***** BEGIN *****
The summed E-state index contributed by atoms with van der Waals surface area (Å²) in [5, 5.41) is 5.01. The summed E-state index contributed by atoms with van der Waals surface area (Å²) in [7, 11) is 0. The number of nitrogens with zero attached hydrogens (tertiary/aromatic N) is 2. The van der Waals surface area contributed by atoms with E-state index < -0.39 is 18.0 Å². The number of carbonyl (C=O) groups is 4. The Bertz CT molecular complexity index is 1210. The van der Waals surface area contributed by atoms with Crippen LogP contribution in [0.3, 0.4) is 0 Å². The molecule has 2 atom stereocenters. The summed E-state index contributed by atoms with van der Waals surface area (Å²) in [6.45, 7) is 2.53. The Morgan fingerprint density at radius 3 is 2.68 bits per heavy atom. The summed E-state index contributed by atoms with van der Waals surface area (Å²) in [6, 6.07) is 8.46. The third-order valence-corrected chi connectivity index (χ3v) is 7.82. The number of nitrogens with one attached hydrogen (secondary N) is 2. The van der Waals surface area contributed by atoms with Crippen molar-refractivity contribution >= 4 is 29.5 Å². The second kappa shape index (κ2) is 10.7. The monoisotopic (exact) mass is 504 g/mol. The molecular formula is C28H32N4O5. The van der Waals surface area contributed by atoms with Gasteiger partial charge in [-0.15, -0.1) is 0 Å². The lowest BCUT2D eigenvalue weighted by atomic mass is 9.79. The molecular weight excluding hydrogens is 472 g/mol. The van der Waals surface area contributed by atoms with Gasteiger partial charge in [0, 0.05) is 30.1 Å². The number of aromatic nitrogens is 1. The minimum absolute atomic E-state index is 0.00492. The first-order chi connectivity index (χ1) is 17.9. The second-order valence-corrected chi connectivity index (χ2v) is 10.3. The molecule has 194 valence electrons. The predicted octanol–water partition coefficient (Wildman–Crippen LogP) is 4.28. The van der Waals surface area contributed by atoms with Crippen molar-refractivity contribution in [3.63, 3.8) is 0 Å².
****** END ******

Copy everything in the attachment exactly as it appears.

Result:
The summed E-state index contributed by atoms with van der Waals surface area (Å²) in [5, 5.41) is 5.01. The summed E-state index contributed by atoms with van der Waals surface area (Å²) in [7, 11) is 0. The number of nitrogens with zero attached hydrogens (tertiary/aromatic N) is 2. The van der Waals surface area contributed by atoms with E-state index < -0.39 is 18.0 Å². The number of carbonyl (C=O) groups is 4. The Bertz CT molecular complexity index is 1210. The van der Waals surface area contributed by atoms with Crippen LogP contribution in [0.3, 0.4) is 0 Å². The molecule has 2 atom stereocenters. The summed E-state index contributed by atoms with van der Waals surface area (Å²) in [6.45, 7) is 2.53. The Morgan fingerprint density at radius 3 is 2.68 bits per heavy atom. The summed E-state index contributed by atoms with van der Waals surface area (Å²) in [6, 6.07) is 8.46. The third-order valence-corrected chi connectivity index (χ3v) is 7.82. The number of nitrogens with one attached hydrogen (secondary N) is 2. The van der Waals surface area contributed by atoms with Crippen molar-refractivity contribution >= 4 is 29.5 Å². The second kappa shape index (κ2) is 10.7. The monoisotopic (exact) mass is 504 g/mol. The molecular formula is C28H32N4O5. The van der Waals surface area contributed by atoms with Gasteiger partial charge in [-0.15, -0.1) is 0 Å². The lowest BCUT2D eigenvalue weighted by atomic mass is 9.79. The molecular weight excluding hydrogens is 472 g/mol. The van der Waals surface area contributed by atoms with Gasteiger partial charge in [0, 0.05) is 30.1 Å². The number of aromatic nitrogens is 1. The minimum absolute atomic E-state index is 0.00492. The first-order chi connectivity index (χ1) is 17.9. The second-order valence-corrected chi connectivity index (χ2v) is 10.3. The molecule has 194 valence electrons. The predicted octanol–water partition coefficient (Wildman–Crippen LogP) is 4.28. The van der Waals surface area contributed by atoms with Crippen molar-refractivity contribution in [3.63, 3.8) is 0 Å².